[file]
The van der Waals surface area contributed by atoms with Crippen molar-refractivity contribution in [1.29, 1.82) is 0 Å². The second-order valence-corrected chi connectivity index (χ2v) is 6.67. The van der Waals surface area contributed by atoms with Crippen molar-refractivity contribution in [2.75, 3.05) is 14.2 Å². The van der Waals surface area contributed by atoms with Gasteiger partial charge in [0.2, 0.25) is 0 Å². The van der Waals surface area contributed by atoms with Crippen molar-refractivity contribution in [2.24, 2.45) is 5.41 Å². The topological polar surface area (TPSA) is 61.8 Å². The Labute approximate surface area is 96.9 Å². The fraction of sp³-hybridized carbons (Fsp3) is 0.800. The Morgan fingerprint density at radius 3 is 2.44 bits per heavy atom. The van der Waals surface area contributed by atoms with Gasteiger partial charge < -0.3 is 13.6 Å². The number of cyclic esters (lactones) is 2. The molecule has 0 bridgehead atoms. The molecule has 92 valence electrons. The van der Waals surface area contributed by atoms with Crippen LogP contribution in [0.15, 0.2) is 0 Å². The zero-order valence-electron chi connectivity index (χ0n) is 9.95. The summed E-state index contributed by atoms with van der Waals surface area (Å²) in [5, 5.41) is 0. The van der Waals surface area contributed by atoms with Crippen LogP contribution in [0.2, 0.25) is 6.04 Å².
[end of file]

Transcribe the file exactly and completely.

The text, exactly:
The van der Waals surface area contributed by atoms with Crippen molar-refractivity contribution in [1.29, 1.82) is 0 Å². The second-order valence-corrected chi connectivity index (χ2v) is 6.67. The van der Waals surface area contributed by atoms with Crippen molar-refractivity contribution in [2.75, 3.05) is 14.2 Å². The van der Waals surface area contributed by atoms with Gasteiger partial charge in [0.2, 0.25) is 0 Å². The van der Waals surface area contributed by atoms with Crippen molar-refractivity contribution in [2.24, 2.45) is 5.41 Å². The topological polar surface area (TPSA) is 61.8 Å². The Labute approximate surface area is 96.9 Å². The fraction of sp³-hybridized carbons (Fsp3) is 0.800. The Morgan fingerprint density at radius 3 is 2.44 bits per heavy atom. The van der Waals surface area contributed by atoms with Gasteiger partial charge < -0.3 is 13.6 Å². The number of cyclic esters (lactones) is 2. The molecule has 0 bridgehead atoms. The molecule has 92 valence electrons. The van der Waals surface area contributed by atoms with Crippen LogP contribution in [0.15, 0.2) is 0 Å². The zero-order valence-electron chi connectivity index (χ0n) is 9.95. The summed E-state index contributed by atoms with van der Waals surface area (Å²) in [5, 5.41) is 0. The van der Waals surface area contributed by atoms with Crippen LogP contribution in [0.2, 0.25) is 6.04 Å².